The State (On the Application by HM (Guardian) on behalf of CM (Minor) vs The Hospital Director of Queen Elizabeth Central Hospital & The Minister of Health: Judicial Review Cause Number 03 of 2021 (unreported) (High Court of Malawi, Zomba District Registry) Decision of 15 June 2021. Decision on Google drive. (Download:) Legal Brief by Lewis Bande and Godfrey Kangaude. 

The case centres upon a minor known as “C.M.,” a 15-year-old girl who had been “defiled,” impregnated and abandoned by a married man.  She claimed to have been refused termination of pregnancy at the Queen Elizabeth Central Hospital’s facility for survivors of sexual abuse. There, healthcare providers told her that abortion is illegal in Malawi.  From legal counsel, the girl’s family later learned that abortion is indeed illegal under the antiquated Malawi Penal Code of 1930, but prosecution can be avoided under Section 243, which provides:

A person is not criminally responsible for performing in good faith and with reasonable care and skill a surgical operation upon any person for his benefit, or upon an unborn child for the preservation of the mother’s life, if the performance of the operation is reasonable, having regard to the patient’s state at the time, and to all the circumstances of the case.

Healthcare providers routinely interpret this Section of the law restrictively, excluding victims of defilement or sexual assault. In this context, abortion requests and refusals normally happen orally and are not usually recorded in medical records.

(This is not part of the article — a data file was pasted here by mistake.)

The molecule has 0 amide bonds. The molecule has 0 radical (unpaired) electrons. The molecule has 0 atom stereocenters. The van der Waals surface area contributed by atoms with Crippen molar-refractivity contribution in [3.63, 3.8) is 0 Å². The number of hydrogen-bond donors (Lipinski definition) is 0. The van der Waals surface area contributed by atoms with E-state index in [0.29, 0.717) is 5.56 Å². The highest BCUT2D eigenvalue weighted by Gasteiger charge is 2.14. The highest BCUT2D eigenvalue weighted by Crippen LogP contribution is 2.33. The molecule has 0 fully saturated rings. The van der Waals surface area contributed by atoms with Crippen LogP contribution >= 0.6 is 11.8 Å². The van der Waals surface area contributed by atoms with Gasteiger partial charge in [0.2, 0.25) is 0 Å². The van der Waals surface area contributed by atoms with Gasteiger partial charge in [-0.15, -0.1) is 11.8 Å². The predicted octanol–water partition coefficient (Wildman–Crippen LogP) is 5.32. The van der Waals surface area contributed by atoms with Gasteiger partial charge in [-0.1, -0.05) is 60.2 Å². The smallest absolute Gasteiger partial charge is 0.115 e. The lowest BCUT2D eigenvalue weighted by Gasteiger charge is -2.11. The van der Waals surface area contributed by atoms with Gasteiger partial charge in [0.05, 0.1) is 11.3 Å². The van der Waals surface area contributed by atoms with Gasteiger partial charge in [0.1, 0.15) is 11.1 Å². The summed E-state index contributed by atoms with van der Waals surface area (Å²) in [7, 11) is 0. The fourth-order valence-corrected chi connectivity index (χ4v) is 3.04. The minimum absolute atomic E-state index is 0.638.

The Court’s Ruling: The Court rejected the application for judicial review on the sole ground that there was no evidence that the First Defendant, as director of a public hospital, was responsible for any “decision” that could be judicially reviewed. As Bande and Kangaude observe, the Court cannot be faulted for this ruling. However, the Court proceeded to speculate that this application would probably have failed on other grounds that seem debatable. The Court’s ruling, they write, shows room for further litigation on the interpretation of the current law for girls and women who have been sexually assaulted.  In the ruling, the Court used language that suggests that it recognizes that preservation of a woman’s life entails preserving her mental and physical health. This seems progressive on the part of Court, as it conforms with the consensus in the human rights discourse that the rights to health and life are closely related.   

Significance: Although permission for judicial review was denied, this ruling is a milestone, marking the very first instance that the High Court of Malawi has acknowledged and discussed the position that abortion can be lawfully performed in Malawi. The ruling also shows that defiled or raped Malawian girls and women are being excluded from safe abortion, and they are forced to keep pregnancies that are a result of sexual assault because the Section 243 exception is interpreted restrictively by health providers. The Second Defendant in this case was, appropriately, the Minister of Health, because decisions to refuse terminations of pregnancy would be based on policies for which the Health Minister is responsible.